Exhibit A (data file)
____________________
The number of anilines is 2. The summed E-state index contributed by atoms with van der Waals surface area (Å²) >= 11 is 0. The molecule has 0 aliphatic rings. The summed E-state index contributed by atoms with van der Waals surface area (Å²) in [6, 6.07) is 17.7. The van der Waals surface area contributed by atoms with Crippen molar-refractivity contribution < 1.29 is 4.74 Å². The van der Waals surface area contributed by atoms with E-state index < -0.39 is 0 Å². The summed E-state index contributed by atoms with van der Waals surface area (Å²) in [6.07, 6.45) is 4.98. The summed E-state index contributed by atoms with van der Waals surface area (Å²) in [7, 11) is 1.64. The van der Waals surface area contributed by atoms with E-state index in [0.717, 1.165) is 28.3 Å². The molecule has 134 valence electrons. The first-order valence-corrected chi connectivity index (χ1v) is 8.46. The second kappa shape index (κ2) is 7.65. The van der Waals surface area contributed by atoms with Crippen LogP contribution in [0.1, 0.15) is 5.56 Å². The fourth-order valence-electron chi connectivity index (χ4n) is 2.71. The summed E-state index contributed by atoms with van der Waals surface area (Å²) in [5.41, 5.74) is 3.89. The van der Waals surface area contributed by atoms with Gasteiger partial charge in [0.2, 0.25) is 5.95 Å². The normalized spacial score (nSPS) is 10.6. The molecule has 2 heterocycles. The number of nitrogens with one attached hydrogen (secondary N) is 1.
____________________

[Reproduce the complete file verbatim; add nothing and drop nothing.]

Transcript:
The number of anilines is 2. The summed E-state index contributed by atoms with van der Waals surface area (Å²) >= 11 is 0. The molecule has 0 aliphatic rings. The summed E-state index contributed by atoms with van der Waals surface area (Å²) in [6, 6.07) is 17.7. The van der Waals surface area contributed by atoms with Crippen molar-refractivity contribution < 1.29 is 4.74 Å². The van der Waals surface area contributed by atoms with E-state index < -0.39 is 0 Å². The summed E-state index contributed by atoms with van der Waals surface area (Å²) in [6.07, 6.45) is 4.98. The summed E-state index contributed by atoms with van der Waals surface area (Å²) in [7, 11) is 1.64. The van der Waals surface area contributed by atoms with E-state index in [0.717, 1.165) is 28.3 Å². The molecule has 134 valence electrons. The first-order valence-corrected chi connectivity index (χ1v) is 8.46. The second kappa shape index (κ2) is 7.65. The van der Waals surface area contributed by atoms with Crippen LogP contribution in [0.1, 0.15) is 5.56 Å². The fourth-order valence-electron chi connectivity index (χ4n) is 2.71. The summed E-state index contributed by atoms with van der Waals surface area (Å²) in [5.41, 5.74) is 3.89. The van der Waals surface area contributed by atoms with Gasteiger partial charge in [0.2, 0.25) is 5.95 Å². The normalized spacial score (nSPS) is 10.6. The molecule has 2 heterocycles. The number of nitrogens with one attached hydrogen (secondary N) is 1.